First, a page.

DENVER — Getting an out-of-network medical bill could set you back thousands of dollars.
A Longmont mother wants to pay out-of-pocket and, essentially, out-of-network for care for her daughter, who is on Medicaid.
"I was told by a couple [of doctors] that it was, actually, insurance fraud to try to make an appointment with someone who didn't take Medicaid," said mother Mary Keiran. "Quite frankly, I was horrified to find out that we couldn't self-pay."
Medicaid is for people with low incomes, but also, people with certain disabilities like Keiran's adult daughter.
She was seeking a dermatologist for her daughter when she found out she was asking the doctor to commit a crime.
"You have to go to someone that takes Medicaid. You cannot go to someone else. I don't understand," said Keiran. "If you can't find a particular provider for something, a service that you need or want, why can't you self-pay for that service?"
"It is actually illegal for that provider to take private pay or out-of-pocket payment from a Medicaid member," said Sybil Cummin, a licensed professional counselor in Arvada.
Cummin accepts Medicaid.
"A 50-minute counseling session that is covered by Medicaid, it is illegal for a provider who does not accept Medicaid to accept private pay from that client," said Cummin.
"It was brought about to protect Medicaid members from being taken advantage of by some providers for collecting payments out-of-pocket," said Marc Williams, spokesman for the Colorado Department of Public Health Care and Financing.
Williams said the law goes back to a bill the state legislature passed in 2006.
"It's understandable why this may not make sense to people," said Williams. "Our preference, frankly, would be for providers to enroll in Medicaid."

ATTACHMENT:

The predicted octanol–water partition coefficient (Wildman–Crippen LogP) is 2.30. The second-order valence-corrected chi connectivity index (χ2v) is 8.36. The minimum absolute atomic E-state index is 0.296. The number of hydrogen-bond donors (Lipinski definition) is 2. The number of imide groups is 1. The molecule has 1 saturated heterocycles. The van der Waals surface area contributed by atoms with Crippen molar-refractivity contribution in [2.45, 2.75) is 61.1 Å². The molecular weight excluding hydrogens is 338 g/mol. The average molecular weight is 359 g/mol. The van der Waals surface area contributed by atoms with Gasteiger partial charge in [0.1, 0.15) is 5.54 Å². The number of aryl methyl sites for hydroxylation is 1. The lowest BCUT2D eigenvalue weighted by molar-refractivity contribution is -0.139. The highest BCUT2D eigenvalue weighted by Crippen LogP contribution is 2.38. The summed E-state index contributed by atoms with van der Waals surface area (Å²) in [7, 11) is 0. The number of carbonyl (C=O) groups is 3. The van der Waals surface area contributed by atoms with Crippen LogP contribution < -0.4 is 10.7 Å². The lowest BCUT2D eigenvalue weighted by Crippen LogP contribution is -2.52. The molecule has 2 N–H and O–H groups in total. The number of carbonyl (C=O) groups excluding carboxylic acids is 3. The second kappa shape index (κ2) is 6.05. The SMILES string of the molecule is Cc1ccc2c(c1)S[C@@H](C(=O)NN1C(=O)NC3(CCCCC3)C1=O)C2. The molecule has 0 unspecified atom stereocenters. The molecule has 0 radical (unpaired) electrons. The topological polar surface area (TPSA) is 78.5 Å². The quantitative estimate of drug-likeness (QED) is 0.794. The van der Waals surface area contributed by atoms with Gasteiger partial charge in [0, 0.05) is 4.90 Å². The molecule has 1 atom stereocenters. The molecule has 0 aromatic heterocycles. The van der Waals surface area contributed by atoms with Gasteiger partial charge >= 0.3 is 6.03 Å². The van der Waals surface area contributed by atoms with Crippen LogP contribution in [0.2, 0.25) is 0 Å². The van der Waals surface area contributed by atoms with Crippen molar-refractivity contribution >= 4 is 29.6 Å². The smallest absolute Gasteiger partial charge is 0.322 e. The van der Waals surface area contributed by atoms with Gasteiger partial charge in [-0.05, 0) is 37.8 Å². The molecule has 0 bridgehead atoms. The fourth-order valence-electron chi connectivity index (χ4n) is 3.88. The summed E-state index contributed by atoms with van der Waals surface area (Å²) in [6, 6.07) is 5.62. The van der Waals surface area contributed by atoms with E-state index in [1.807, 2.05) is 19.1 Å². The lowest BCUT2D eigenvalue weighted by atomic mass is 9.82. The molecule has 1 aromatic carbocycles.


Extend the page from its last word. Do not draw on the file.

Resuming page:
Medicaid providers have had repeated issues in the last few months.
Late last year, 199 Medicaid providers were billed to reimburse one of the state's Medicaid networks for services the providers say they provided. After reporting by 9NEWS and The Colorado Sun, the reimbursement bills went away.
Earlier this year, Medicaid providers reported not getting paid for services.
Providers considered leaving Medicaid as a result of these issues.
"Medicaid members might be searching for a therapist and they may be put on a waitlist for six months. And then in that six months, their mental health will decline or they just give up and they're not going to seek the services they need," said Cummin. "There's a pretty huge disparity from what therapists get paid out-of-pocket than what they get paid from Medicaid."
"It's very, very difficult to find providers within the Medicaid network," said Keiran. "In the services that my daughter has received, Medicaid has been amazing."
Keiran would like the system to work just like private insurance, where you can choose to go to an out-of-network provider and pay.
"I don't know how to make a change, but if we don't talk about it, it'll never start," said Keiran.
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